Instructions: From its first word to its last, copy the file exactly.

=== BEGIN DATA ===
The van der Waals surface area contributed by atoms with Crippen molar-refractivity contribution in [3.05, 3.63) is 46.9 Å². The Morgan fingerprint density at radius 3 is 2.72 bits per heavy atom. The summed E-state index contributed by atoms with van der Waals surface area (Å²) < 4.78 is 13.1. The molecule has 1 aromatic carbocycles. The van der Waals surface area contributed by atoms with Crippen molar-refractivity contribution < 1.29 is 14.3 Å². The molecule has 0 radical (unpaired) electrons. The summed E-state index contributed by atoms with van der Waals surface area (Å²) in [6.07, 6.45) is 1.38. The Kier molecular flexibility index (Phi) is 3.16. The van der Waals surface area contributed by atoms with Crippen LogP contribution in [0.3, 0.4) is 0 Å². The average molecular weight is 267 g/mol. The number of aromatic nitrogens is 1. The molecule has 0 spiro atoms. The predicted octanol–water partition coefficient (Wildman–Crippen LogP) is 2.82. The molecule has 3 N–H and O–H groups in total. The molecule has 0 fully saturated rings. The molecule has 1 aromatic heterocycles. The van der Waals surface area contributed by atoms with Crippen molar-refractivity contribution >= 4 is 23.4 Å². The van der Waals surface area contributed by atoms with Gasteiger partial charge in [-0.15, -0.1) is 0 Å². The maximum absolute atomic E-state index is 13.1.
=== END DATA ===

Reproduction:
The van der Waals surface area contributed by atoms with Crippen molar-refractivity contribution in [3.05, 3.63) is 46.9 Å². The Morgan fingerprint density at radius 3 is 2.72 bits per heavy atom. The summed E-state index contributed by atoms with van der Waals surface area (Å²) < 4.78 is 13.1. The molecule has 1 aromatic carbocycles. The van der Waals surface area contributed by atoms with Crippen molar-refractivity contribution < 1.29 is 14.3 Å². The molecule has 0 radical (unpaired) electrons. The summed E-state index contributed by atoms with van der Waals surface area (Å²) in [6.07, 6.45) is 1.38. The Kier molecular flexibility index (Phi) is 3.16. The van der Waals surface area contributed by atoms with Crippen LogP contribution in [0.3, 0.4) is 0 Å². The average molecular weight is 267 g/mol. The number of aromatic nitrogens is 1. The molecule has 0 spiro atoms. The predicted octanol–water partition coefficient (Wildman–Crippen LogP) is 2.82. The molecule has 3 N–H and O–H groups in total. The molecule has 0 fully saturated rings. The molecule has 1 aromatic heterocycles. The van der Waals surface area contributed by atoms with Crippen molar-refractivity contribution >= 4 is 23.4 Å². The van der Waals surface area contributed by atoms with Gasteiger partial charge in [-0.15, -0.1) is 0 Å². The maximum absolute atomic E-state index is 13.1.